New York Giants: Why G-Men Are Dangerous in Playoffs

Michael WillhoftContributor IIINovember 20, 2011

New York Giants: Why G-Men Are Dangerous in Playoffs

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    The New York Giants have turned a corner—of sorts—in the 2011-12 NFL season. Now that they’ve established themselves as a contender in the NFC East, they can put their early-season woes behind them.

    No longer should the G-Men focus on injuries to key players or losses to bad teams—those occurred in the past and should hold no bearing on the future as they push for a playoff berth.

    And when the Giants make the playoffs, anything can happen (read: Super Bowl run).

    With several factors in their favor, the New York Football Giants have plenty of reasons as to why they’ll be a dangerous opponent come playoff time…


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    It’s a fact that the New York Giants have one of the toughest—if not the toughest—second-half schedule in the NFL.

    With away games at New England, San Francisco and New Orleans, and home games against Green Bay and Dallas, the G-Men have been—and will be—tested as they make their playoff push.

    The good news for Giants fans is that if their team can survive a brutal late-season schedule, they’ll be prepared for anything the playoffs will throw at them.

    I’m not saying that the Giants have to win the remaining games on their schedule—and with the likes of the Saints, Packers and Cowboys on it, it seems unlikely—but they do have to play well over the last seven weeks of the regular season to ready themselves for the playoffs.

    Hard-fought losses can often build more character in a team than easy victories can. If Big Blue grinds out a few tough games in this upcoming stretch, they’ll be ready for the pressure of a postseason game against any opponent.

Pass Rush

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    The defensive line of the New York Giants has always been known for its pass-rushing ability. The fact that the G-Men can pressure the opposing quarterback without having to resort to blitzes is a key facet of their defense.

    In the playoffs, that skill will certainly come in handy.

    Against likely playoff opponents Green Bay, New Orleans or San Francisco, the Giants will need to be able to get to the quarterback without sending extra rushers—something they should be able to accomplish.

    And since the road to the Super Bowl will probably go through Green Bay, pressuring Packers quarterback Aaron Rodgers without blitzing will be the game’s most important aspect.

    All season, Giants defensive tackles Chris Canty and Linval Joseph have occupied central blockers, allowing defensive ends Justin Tuck, Osi Umenyiora and Justin Pierre-Paul to have free reign on the edges.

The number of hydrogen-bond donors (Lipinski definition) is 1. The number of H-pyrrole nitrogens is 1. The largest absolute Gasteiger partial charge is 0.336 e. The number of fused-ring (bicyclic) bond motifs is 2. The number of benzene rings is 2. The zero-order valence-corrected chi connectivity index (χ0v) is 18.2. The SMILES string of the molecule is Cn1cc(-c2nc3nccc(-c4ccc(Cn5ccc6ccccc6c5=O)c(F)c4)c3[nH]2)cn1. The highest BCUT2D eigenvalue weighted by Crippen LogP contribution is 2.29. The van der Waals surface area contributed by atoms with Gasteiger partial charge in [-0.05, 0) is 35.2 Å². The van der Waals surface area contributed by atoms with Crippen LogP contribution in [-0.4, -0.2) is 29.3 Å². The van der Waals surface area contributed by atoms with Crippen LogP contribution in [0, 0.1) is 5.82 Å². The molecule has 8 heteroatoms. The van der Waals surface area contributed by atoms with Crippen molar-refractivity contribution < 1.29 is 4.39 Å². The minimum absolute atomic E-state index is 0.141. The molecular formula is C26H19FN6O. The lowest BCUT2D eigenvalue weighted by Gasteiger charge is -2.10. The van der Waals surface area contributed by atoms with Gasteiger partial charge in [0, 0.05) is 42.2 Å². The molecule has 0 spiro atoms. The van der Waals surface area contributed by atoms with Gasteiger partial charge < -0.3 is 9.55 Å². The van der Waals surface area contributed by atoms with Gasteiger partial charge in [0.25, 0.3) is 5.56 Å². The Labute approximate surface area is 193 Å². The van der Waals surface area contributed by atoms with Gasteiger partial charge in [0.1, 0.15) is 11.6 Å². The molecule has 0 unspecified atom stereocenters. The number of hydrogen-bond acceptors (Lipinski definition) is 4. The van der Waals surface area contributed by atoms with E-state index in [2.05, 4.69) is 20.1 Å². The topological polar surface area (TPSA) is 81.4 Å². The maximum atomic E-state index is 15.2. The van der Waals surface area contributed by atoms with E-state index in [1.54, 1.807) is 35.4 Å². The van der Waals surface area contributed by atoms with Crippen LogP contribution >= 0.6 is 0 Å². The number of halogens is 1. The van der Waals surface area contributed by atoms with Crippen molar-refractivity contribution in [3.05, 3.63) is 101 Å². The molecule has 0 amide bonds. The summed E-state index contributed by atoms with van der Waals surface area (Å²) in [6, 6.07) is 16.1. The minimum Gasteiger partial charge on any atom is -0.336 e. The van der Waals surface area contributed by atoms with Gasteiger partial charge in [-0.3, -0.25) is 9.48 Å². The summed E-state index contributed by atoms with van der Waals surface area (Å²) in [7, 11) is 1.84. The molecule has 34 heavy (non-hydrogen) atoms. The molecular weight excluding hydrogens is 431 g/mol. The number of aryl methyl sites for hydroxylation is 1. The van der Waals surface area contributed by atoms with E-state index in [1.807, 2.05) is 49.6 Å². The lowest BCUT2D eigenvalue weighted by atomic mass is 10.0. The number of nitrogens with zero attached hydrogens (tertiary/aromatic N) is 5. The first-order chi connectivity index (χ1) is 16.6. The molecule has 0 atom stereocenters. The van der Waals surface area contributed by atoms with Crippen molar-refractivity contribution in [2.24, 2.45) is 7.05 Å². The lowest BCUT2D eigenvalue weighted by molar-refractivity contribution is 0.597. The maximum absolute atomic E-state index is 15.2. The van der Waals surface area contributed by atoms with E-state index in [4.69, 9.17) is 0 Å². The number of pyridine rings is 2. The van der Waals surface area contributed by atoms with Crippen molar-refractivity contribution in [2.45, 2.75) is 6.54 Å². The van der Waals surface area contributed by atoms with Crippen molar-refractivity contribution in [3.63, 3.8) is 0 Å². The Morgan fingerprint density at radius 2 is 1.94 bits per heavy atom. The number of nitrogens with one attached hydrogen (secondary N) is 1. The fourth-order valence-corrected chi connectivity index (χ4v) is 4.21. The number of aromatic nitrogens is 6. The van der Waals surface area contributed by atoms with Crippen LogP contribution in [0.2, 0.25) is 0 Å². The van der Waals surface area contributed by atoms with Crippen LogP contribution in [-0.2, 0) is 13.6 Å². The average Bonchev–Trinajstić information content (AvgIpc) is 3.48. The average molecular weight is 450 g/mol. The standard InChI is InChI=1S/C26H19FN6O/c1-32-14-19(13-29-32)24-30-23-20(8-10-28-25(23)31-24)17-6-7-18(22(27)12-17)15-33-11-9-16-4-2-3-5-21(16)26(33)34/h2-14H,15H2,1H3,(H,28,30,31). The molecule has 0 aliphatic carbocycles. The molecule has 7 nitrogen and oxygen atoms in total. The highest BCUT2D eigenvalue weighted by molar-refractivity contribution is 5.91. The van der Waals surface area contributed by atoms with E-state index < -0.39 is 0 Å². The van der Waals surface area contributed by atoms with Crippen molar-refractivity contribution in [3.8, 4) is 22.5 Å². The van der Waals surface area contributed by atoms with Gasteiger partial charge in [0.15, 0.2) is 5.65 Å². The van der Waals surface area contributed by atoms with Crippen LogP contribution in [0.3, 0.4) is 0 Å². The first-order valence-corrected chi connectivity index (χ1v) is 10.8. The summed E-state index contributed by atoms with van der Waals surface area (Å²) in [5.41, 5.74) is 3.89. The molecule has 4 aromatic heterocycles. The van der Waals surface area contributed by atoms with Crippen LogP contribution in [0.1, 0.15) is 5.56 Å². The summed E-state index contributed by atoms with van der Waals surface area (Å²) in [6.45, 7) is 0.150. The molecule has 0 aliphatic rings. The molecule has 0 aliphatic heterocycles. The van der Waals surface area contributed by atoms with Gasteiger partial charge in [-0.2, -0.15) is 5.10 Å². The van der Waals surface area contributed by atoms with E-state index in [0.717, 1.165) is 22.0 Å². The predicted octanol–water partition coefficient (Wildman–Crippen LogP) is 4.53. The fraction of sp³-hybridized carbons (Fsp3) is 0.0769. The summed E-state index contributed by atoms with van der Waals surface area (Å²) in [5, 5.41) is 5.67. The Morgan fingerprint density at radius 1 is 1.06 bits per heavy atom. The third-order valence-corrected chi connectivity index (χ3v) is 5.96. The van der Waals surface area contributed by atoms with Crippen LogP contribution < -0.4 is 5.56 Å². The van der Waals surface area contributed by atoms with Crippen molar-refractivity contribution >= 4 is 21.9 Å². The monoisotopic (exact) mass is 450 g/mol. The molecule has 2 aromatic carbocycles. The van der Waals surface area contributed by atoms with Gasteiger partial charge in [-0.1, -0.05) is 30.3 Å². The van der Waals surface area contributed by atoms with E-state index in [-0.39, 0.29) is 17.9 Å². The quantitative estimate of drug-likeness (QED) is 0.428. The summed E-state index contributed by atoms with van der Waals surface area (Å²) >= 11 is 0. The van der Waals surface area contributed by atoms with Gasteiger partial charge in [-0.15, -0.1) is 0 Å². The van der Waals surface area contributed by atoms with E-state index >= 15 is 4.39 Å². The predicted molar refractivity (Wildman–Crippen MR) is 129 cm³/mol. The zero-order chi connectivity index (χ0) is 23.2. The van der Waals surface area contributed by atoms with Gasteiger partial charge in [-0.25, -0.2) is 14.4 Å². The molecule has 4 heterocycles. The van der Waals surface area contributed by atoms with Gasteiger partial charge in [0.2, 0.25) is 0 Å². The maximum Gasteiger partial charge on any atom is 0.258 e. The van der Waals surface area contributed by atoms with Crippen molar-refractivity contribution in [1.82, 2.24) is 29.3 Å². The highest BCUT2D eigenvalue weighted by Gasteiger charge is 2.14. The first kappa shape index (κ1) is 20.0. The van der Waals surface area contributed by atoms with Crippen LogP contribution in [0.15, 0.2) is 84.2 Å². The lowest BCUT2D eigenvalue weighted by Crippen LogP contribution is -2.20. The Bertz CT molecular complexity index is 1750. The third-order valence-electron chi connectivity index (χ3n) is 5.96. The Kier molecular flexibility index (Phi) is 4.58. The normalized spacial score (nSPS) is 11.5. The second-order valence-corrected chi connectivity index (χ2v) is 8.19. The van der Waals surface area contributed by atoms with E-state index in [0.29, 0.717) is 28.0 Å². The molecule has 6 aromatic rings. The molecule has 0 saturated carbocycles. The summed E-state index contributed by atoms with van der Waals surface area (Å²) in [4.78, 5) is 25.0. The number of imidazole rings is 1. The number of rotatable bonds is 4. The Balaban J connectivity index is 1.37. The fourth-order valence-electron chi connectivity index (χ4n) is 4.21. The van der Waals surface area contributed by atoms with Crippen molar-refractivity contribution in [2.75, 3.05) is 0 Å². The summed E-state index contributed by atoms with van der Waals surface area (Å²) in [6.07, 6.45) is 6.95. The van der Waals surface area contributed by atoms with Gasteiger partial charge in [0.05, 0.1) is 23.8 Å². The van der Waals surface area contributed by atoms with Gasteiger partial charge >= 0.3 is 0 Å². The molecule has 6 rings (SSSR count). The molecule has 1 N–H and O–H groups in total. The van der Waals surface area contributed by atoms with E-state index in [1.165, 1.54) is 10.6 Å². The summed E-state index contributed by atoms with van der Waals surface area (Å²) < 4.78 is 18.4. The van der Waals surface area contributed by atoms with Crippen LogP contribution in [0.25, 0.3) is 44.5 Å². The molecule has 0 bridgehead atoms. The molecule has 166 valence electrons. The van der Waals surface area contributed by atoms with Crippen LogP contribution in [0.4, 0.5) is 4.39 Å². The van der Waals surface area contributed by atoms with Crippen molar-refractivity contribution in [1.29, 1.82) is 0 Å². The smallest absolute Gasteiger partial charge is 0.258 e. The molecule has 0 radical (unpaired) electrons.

The presence of the D-line for New York has led to 30 team sacks so far, nearly twice that of their opponents. Opposing quarterbacks take note; come playoff time, the Giants will be looking to boost those numbers.

Receiving Corps

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    New York Giants wide receivers Hakeem Nicks, Mario Manningham and Victor Cruz have been relied upon to carry the offense this season, knowing that injuries to the New York defense might result in more shootouts than defensive battles this year.

    Even emerging tight end Jake Ballard has gotten in on the pass-catching action—watch the tape of the fourth-quarter comeback against New England for proof.

    The G-Men have the receiving weapons to compete with anyone in the league. Outside of Green Bay or New Orleans, the New York Giants receiving corps might be the best in the NFC. And when you factor in Big Blue’s record at 6-3 and the fact that the team sits atop the NFC East, the offensive firepower of the Giants is even more impressive.

    The G-Men will force a playoff opponent to be honest on defense—in short, less blitzing—since they possess receivers capable of drawing attention from multiple defensive backs.

    As far as the “ground-and-pound” or “establish the run” philosophies go, Giants fans are content to let quarterback Eli Manning air the ball out as long as his receivers keep pulling it in.


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    Team experience is an unquantifiable aspect, but often one of the deciding factors in terms of playoff success.

    The playoffs are a different animal; regular-season success doesn’t necessarily guarantee that a team will win in January. Lucky for the New York Giants—or unlucky for their opponents—experience is not in short supply for Big Blue.

    The Giants won three consecutive playoff road games en route to a Super Bowl victory against the previously undefeated New England Patriots in 2008. The experience of winning on the road in the playoffs cannot be understated with the G-Men.

    Although it won’t show up in the box score, any potential New York playoff victory this season will—to some measure—be attributed to the fact that the Giants have an experienced team.

    When it comes to the playoffs, would you be more worried about facing a team with no experience or lots of it?

    My thoughts exactly.